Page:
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Discerning a Vocation (Part 1)

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Each person has a unique path and mission from God that He wishes them to accomplish. Their state of life determines many things such as how they would serve God, but primarily, who they are in relation to Him and to others. It is very important to discern one’s own vocation that God is calling them to, and what follows is just a general summary of various vocations available in the Church:

Marriage is the vocation that most people are called to. God had placed a natural desire in the human heart for a family. Marriage in the Church has a beautiful meaning. It is a Sacrament, which means that through it, the spouses receive grace. With the help of this grace, the husband and wife help each other to become holy. God instituted marriage as a visible sign of His love: the love between Christ and the Church, His Bride. This is the reason why the Church teaches that marriage should be “faithful, monogamous, indissoluble, and fruitful” (Scott Hahn, Swear to God: the Promise and Power of the Sacraments). The purpose of marriage is tied up with the (amazing) idea that a man and a woman can cooperate with God in creating a new life: a totally unique person, never to be repeated, whom God wants to share in His own life for all eternity!

However, God does not call all to marriage. He calls some to be consecrated to Him in a special way, which means to be set apart for Him alone. We are all consecrated to God through our Baptism, and “consecrated life” deepens this consecration and points to the reality of Heaven, where, as Scripture says we would be like the angels who do not marry. Earthly marriage involves the spouse leading the person closer to God. In consecrating and perpetually vowing one’s chastity to God, a soul loves Him in a more exclusive way, a way that some Saints have understood to be like a spiritual spousal bond with Christ. This is what happens at a nun’s final profession when she makes her perpetual vows: she can relate to Jesus as her Spouse in a spiritual way. This bond reflects the reality of Heaven where each soul will be like a bride, as part of the Church. In a way, consecrated life enables the soul to begin this reality here on earth (in a limited way of course). The evangelical counsels of poverty, chastity and obedience are counsels to perfection that are an imitation of Christ’s own life on earth.

There are several different forms of consecrated life: religious life, consecrated virginity, secular institutes, societies of apostolic life, and eremitic life. The type that most people are familiar with is religious life. Religious life make public vows of poverty, chastity and obedience and usually live in community. There are the older religious orders that are more contemplative such as the Carmelites, Benedictines, and Poor Clares. There are other newer congregations that have an active apostolate, such as the Sisters of Life or teaching Dominican Sisters. Religious orders and congregations differ in the vows they make (solemn or simple) and by name: the first are called nuns, and the second are called Sisters.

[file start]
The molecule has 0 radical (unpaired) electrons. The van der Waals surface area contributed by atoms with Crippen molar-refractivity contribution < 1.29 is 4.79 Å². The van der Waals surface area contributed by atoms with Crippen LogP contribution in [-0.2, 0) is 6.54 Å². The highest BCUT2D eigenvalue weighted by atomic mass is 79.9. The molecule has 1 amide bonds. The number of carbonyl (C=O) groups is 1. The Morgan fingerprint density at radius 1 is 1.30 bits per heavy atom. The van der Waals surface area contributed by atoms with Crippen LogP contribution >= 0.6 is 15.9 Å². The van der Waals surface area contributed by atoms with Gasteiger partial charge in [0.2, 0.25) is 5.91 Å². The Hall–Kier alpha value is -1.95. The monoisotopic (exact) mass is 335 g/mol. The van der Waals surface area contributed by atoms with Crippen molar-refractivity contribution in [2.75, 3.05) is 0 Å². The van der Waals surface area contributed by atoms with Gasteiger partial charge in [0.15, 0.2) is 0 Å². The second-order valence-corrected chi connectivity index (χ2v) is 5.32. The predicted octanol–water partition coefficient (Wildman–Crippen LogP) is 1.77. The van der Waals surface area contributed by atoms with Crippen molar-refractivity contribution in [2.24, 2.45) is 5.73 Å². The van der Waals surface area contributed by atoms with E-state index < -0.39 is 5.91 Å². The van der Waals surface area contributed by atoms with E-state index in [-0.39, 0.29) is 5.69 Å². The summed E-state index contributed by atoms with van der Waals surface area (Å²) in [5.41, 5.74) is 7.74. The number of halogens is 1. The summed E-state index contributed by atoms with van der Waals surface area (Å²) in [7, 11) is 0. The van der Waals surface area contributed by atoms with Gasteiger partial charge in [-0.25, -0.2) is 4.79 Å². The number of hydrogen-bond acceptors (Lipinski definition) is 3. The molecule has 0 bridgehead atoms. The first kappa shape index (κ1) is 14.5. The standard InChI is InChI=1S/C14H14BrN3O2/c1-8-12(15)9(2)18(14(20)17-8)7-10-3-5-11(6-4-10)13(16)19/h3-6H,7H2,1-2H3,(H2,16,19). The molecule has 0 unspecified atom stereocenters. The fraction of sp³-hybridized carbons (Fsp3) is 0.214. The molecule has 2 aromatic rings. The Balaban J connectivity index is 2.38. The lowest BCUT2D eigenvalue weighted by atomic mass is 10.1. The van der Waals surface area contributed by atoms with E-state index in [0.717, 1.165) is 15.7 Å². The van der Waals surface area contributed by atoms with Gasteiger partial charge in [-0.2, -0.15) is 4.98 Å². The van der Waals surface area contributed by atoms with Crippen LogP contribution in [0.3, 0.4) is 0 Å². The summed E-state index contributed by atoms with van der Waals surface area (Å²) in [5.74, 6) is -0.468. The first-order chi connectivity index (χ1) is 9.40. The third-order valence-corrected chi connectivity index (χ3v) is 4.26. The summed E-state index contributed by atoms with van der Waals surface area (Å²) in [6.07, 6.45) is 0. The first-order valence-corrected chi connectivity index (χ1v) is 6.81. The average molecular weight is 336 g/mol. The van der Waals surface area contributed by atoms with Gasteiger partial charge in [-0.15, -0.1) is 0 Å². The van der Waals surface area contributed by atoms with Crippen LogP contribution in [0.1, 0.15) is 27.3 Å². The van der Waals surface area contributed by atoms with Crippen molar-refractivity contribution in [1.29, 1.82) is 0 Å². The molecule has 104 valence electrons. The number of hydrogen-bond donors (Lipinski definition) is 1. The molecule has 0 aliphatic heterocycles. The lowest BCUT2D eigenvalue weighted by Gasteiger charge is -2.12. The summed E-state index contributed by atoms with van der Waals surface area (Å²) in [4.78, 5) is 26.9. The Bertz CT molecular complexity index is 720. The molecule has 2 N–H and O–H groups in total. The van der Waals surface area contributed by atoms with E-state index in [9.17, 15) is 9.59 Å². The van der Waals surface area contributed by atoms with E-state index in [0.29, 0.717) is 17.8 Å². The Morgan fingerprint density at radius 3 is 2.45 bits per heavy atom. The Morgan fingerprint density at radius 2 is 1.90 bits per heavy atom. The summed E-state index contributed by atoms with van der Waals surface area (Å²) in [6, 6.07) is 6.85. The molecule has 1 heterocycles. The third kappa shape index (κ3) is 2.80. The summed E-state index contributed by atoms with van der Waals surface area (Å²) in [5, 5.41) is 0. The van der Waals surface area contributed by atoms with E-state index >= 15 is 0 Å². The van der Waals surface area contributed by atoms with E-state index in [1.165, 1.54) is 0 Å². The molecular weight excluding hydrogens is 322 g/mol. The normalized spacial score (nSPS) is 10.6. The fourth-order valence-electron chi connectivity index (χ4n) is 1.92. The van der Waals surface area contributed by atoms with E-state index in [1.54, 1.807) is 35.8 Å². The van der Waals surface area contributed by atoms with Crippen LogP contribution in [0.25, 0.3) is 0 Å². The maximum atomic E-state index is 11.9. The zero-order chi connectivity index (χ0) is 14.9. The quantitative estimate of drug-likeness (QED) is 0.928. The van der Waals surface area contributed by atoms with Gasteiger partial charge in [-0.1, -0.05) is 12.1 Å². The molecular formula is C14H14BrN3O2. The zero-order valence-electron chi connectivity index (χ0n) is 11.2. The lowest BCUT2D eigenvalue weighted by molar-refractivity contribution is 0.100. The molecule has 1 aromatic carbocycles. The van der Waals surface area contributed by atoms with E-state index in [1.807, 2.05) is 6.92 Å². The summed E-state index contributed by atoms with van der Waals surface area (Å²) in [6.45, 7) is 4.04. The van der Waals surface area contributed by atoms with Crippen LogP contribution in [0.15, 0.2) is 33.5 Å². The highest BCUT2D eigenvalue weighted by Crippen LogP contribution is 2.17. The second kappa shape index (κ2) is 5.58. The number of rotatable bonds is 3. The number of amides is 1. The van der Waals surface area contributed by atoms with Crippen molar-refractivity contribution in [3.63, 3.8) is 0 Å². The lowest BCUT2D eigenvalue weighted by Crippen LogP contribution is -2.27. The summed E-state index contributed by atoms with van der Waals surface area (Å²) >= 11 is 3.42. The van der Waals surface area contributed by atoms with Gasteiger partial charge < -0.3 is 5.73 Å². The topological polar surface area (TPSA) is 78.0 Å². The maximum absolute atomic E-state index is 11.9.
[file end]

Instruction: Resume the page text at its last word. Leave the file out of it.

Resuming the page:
Consecrated virgins are women who have received a special consecration by their Bishop. In the early Church, they lived individually and later began forming communities. It is believed this eventually lead to religious life. Early on, there were orders that also did the consecration of virgins but later this practice became rare. Recently, the vocation was revived as a state of life for women in the world. As the name implies, the consecration requires physical virginity to be valid. A consecrated virgin bears an official, canonical title of a bride of Christ and in a way symbolizes the Church, though often religious share in this spirituality.

Members of secular institutes are consecrated persons who live in the world. They work to help sanctify the world and each secular institute has a distinct spirituality. Societies of Apostolic Life do not have vows, but share a way of life in common and may still follow the evangelical counsels. Eremitic life is lived by hermits to devote themselves to silence, solitude, and prayer.

The Church document Vita Consecrata also mentions those who make a private vow to God as a “special consecration”, though this is not listed as a form of consecrated life. These people live in the world and often take a vow of chastity (though some have taken another vow too), preferably under the guidance of a spiritual director. They follow their own rule of life or belong to a Third Order (the members of which are lay people associated with a religious order such as the Franciscans, Dominicans, or Carmelites). Though the Church does not yet offer extensive information on private vows, there are some great Saints who lived with them – St Catherine of Siena, St Rose of Lima, and St Gemma Galgani (who is also counted among the Passionist Saints because she intended to be a Passionist nun).

The next part will talk about how we can start discerning our own vocation!